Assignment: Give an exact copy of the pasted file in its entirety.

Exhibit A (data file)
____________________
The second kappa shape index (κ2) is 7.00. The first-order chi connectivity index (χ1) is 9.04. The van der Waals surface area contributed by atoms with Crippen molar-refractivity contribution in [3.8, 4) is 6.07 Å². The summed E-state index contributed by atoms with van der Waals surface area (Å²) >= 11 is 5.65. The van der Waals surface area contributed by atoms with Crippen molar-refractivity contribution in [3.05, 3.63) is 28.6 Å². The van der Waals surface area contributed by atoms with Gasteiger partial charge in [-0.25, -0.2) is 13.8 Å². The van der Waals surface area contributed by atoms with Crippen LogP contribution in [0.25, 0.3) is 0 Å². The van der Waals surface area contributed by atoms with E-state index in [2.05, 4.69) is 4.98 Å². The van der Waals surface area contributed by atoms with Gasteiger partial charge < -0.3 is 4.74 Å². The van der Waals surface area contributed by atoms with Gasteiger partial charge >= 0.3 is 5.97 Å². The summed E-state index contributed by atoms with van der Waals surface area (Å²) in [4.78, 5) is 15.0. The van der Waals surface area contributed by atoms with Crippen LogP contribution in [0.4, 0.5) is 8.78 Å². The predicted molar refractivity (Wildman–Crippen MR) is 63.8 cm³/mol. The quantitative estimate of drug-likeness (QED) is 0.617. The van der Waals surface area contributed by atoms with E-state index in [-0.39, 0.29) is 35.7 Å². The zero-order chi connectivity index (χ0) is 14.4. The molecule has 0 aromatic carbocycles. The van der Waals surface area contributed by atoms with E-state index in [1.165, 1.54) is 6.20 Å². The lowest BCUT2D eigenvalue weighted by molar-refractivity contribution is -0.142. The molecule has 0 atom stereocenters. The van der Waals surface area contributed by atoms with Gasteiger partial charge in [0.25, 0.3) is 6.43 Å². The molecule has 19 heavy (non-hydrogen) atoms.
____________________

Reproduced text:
The second kappa shape index (κ2) is 7.00. The first-order chi connectivity index (χ1) is 9.04. The van der Waals surface area contributed by atoms with Crippen molar-refractivity contribution in [3.8, 4) is 6.07 Å². The summed E-state index contributed by atoms with van der Waals surface area (Å²) >= 11 is 5.65. The van der Waals surface area contributed by atoms with Crippen molar-refractivity contribution in [3.05, 3.63) is 28.6 Å². The van der Waals surface area contributed by atoms with Gasteiger partial charge in [-0.25, -0.2) is 13.8 Å². The van der Waals surface area contributed by atoms with Crippen LogP contribution in [0.25, 0.3) is 0 Å². The van der Waals surface area contributed by atoms with E-state index in [2.05, 4.69) is 4.98 Å². The van der Waals surface area contributed by atoms with Gasteiger partial charge < -0.3 is 4.74 Å². The van der Waals surface area contributed by atoms with Gasteiger partial charge >= 0.3 is 5.97 Å². The summed E-state index contributed by atoms with van der Waals surface area (Å²) in [4.78, 5) is 15.0. The van der Waals surface area contributed by atoms with Crippen LogP contribution in [0.4, 0.5) is 8.78 Å². The predicted molar refractivity (Wildman–Crippen MR) is 63.8 cm³/mol. The quantitative estimate of drug-likeness (QED) is 0.617. The van der Waals surface area contributed by atoms with E-state index in [-0.39, 0.29) is 35.7 Å². The zero-order chi connectivity index (χ0) is 14.4. The molecule has 0 aromatic carbocycles. The van der Waals surface area contributed by atoms with E-state index in [1.165, 1.54) is 6.20 Å². The lowest BCUT2D eigenvalue weighted by molar-refractivity contribution is -0.142. The molecule has 0 atom stereocenters. The van der Waals surface area contributed by atoms with Gasteiger partial charge in [0.25, 0.3) is 6.43 Å². The molecule has 19 heavy (non-hydrogen) atoms.